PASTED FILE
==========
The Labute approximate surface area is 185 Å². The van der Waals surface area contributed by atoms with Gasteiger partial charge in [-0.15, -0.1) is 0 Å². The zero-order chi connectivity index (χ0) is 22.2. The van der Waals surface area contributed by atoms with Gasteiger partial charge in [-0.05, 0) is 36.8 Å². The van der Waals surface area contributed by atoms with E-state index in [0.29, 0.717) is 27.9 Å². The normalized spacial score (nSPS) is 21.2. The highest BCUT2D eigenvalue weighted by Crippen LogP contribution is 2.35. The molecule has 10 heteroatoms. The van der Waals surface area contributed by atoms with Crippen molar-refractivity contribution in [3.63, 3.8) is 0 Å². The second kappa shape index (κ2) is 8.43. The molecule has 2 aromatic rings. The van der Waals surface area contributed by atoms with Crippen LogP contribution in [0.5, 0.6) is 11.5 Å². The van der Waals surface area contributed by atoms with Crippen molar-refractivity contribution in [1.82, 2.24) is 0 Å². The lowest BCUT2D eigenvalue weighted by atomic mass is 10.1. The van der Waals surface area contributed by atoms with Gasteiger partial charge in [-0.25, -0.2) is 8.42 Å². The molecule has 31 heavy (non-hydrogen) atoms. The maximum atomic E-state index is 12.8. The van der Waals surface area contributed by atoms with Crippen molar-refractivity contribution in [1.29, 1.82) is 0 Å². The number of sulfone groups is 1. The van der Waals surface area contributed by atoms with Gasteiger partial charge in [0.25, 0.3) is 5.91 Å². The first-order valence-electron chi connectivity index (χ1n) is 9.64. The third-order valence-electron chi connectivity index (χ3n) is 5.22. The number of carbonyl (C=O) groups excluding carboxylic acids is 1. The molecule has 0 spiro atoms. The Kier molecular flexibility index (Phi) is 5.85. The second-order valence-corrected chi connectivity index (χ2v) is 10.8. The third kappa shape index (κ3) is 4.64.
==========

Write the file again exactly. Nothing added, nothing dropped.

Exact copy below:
The Labute approximate surface area is 185 Å². The van der Waals surface area contributed by atoms with Gasteiger partial charge in [-0.15, -0.1) is 0 Å². The zero-order chi connectivity index (χ0) is 22.2. The van der Waals surface area contributed by atoms with Gasteiger partial charge in [-0.05, 0) is 36.8 Å². The van der Waals surface area contributed by atoms with E-state index in [0.29, 0.717) is 27.9 Å². The normalized spacial score (nSPS) is 21.2. The highest BCUT2D eigenvalue weighted by Crippen LogP contribution is 2.35. The molecule has 10 heteroatoms. The van der Waals surface area contributed by atoms with Crippen molar-refractivity contribution in [3.63, 3.8) is 0 Å². The second kappa shape index (κ2) is 8.43. The molecule has 2 aromatic rings. The van der Waals surface area contributed by atoms with Crippen LogP contribution in [0.5, 0.6) is 11.5 Å². The van der Waals surface area contributed by atoms with Crippen molar-refractivity contribution in [1.82, 2.24) is 0 Å². The lowest BCUT2D eigenvalue weighted by atomic mass is 10.1. The van der Waals surface area contributed by atoms with Gasteiger partial charge in [-0.25, -0.2) is 8.42 Å². The molecule has 31 heavy (non-hydrogen) atoms. The maximum atomic E-state index is 12.8. The van der Waals surface area contributed by atoms with Crippen molar-refractivity contribution in [1.29, 1.82) is 0 Å². The number of sulfone groups is 1. The van der Waals surface area contributed by atoms with Gasteiger partial charge in [0.25, 0.3) is 5.91 Å². The first-order valence-electron chi connectivity index (χ1n) is 9.64. The third-order valence-electron chi connectivity index (χ3n) is 5.22. The number of carbonyl (C=O) groups excluding carboxylic acids is 1. The molecule has 0 spiro atoms. The Kier molecular flexibility index (Phi) is 5.85. The second-order valence-corrected chi connectivity index (χ2v) is 10.8. The third kappa shape index (κ3) is 4.64.